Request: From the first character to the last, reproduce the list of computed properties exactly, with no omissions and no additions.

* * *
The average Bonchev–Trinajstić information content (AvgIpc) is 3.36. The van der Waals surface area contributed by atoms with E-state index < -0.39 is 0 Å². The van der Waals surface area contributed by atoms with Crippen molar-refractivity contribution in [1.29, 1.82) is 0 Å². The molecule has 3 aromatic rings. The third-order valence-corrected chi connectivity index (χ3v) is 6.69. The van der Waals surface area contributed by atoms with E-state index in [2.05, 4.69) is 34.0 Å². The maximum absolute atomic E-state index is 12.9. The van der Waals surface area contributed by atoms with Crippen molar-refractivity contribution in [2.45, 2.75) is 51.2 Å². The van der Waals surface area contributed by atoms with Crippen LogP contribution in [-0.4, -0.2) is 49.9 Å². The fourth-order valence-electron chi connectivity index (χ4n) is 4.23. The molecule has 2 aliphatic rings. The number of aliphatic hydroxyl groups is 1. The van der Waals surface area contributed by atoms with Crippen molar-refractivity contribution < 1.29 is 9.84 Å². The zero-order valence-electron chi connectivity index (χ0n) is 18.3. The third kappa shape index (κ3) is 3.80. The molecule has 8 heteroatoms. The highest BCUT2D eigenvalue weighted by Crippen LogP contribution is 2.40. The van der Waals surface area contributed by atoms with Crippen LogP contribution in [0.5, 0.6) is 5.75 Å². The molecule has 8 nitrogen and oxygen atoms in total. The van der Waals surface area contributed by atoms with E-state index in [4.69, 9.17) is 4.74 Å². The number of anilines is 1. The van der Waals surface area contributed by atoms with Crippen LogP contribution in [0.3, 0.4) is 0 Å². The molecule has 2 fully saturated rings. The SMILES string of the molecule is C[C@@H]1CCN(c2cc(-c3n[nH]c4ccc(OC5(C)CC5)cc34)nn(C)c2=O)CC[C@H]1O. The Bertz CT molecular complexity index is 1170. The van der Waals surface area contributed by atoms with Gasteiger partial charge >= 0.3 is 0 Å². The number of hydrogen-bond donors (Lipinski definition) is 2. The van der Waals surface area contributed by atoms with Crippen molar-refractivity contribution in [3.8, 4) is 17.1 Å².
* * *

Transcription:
The average Bonchev–Trinajstić information content (AvgIpc) is 3.36. The van der Waals surface area contributed by atoms with E-state index < -0.39 is 0 Å². The van der Waals surface area contributed by atoms with Crippen molar-refractivity contribution in [1.29, 1.82) is 0 Å². The molecule has 3 aromatic rings. The third-order valence-corrected chi connectivity index (χ3v) is 6.69. The van der Waals surface area contributed by atoms with E-state index in [2.05, 4.69) is 34.0 Å². The maximum absolute atomic E-state index is 12.9. The van der Waals surface area contributed by atoms with Crippen molar-refractivity contribution in [2.45, 2.75) is 51.2 Å². The van der Waals surface area contributed by atoms with Crippen LogP contribution in [-0.4, -0.2) is 49.9 Å². The fourth-order valence-electron chi connectivity index (χ4n) is 4.23. The molecule has 2 aliphatic rings. The number of aliphatic hydroxyl groups is 1. The van der Waals surface area contributed by atoms with Crippen molar-refractivity contribution < 1.29 is 9.84 Å². The zero-order valence-electron chi connectivity index (χ0n) is 18.3. The third kappa shape index (κ3) is 3.80. The molecule has 8 heteroatoms. The highest BCUT2D eigenvalue weighted by Crippen LogP contribution is 2.40. The van der Waals surface area contributed by atoms with Crippen LogP contribution in [0.5, 0.6) is 5.75 Å². The molecule has 8 nitrogen and oxygen atoms in total. The van der Waals surface area contributed by atoms with E-state index in [4.69, 9.17) is 4.74 Å². The number of anilines is 1. The van der Waals surface area contributed by atoms with Crippen LogP contribution in [0.3, 0.4) is 0 Å². The molecule has 2 fully saturated rings. The SMILES string of the molecule is C[C@@H]1CCN(c2cc(-c3n[nH]c4ccc(OC5(C)CC5)cc34)nn(C)c2=O)CC[C@H]1O. The Bertz CT molecular complexity index is 1170. The van der Waals surface area contributed by atoms with Gasteiger partial charge >= 0.3 is 0 Å². The number of hydrogen-bond donors (Lipinski definition) is 2. The van der Waals surface area contributed by atoms with Crippen molar-refractivity contribution in [3.8, 4) is 17.1 Å².